After The Daily announced that it was closing down, Felix Salmon wrote a reasoned piece arguing that tablet-only journalism is impossible. A number of industry observers took issue with his post, claiming that The Daily was poorly conceived, poorly executed or a bit of both.
To his credit, Salmon engaged with his critics, but those conversations left him even more convinced that “we won’t have tablet-native journalism”. I believe he’s right.
For about as long as I’ve been blogging, I’ve been saying that publishing’s real problem is its failure to increase the breadth of use of content. Instead, publishers maintain a belief that format and brand are synonymous, in the end cutting costs.
Creating “tablet-native journalism” limits breadth of use, much as a print-only strategy once did. Amortizing a content investment over one channel increases risk and decreases return.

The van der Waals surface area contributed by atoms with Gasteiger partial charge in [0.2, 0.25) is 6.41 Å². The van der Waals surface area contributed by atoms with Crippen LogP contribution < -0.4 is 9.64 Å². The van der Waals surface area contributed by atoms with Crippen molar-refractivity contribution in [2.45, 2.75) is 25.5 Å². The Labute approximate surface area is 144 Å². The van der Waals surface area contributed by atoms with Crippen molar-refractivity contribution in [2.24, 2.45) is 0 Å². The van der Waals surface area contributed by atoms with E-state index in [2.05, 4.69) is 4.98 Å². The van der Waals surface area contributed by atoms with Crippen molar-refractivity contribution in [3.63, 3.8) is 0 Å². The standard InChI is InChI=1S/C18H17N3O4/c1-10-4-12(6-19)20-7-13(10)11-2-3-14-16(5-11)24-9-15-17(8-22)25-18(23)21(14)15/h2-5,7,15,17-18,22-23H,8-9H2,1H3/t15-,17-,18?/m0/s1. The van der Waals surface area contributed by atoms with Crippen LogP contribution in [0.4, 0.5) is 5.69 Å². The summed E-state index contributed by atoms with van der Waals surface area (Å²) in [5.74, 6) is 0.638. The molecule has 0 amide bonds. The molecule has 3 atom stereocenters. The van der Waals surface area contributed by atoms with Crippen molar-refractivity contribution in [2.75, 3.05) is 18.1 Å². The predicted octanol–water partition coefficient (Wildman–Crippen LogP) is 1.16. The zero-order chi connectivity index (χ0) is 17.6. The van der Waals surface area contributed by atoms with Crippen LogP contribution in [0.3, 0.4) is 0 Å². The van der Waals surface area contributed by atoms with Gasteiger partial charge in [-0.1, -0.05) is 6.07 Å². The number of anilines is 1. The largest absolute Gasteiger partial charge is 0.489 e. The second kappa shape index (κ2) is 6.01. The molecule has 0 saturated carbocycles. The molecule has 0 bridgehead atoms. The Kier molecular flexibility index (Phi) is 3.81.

Why do we do it, then?
The answer is in part tied to a problem identified in the recent report, “Post-Industrial Journalism: Adapting to the Present”. As I noted on Monday, its authors make several workflow-related recommendations, including a call to fully rethink workflow to support digital uses.
"Rethinking workflow to support digital uses" starts with “uses”, not platforms or formats. If we were geared to think about solving readers’ problems, we’d organize content in ways that worked wherever that content was needed.
That’s why internet standards and seamless support of mobile content consumption loom large these days. Trying to figure out the one platform that will supplement or replace print is a mistake. As Salmon concludes: “That’s the future, I think: write once, look great anywhere.”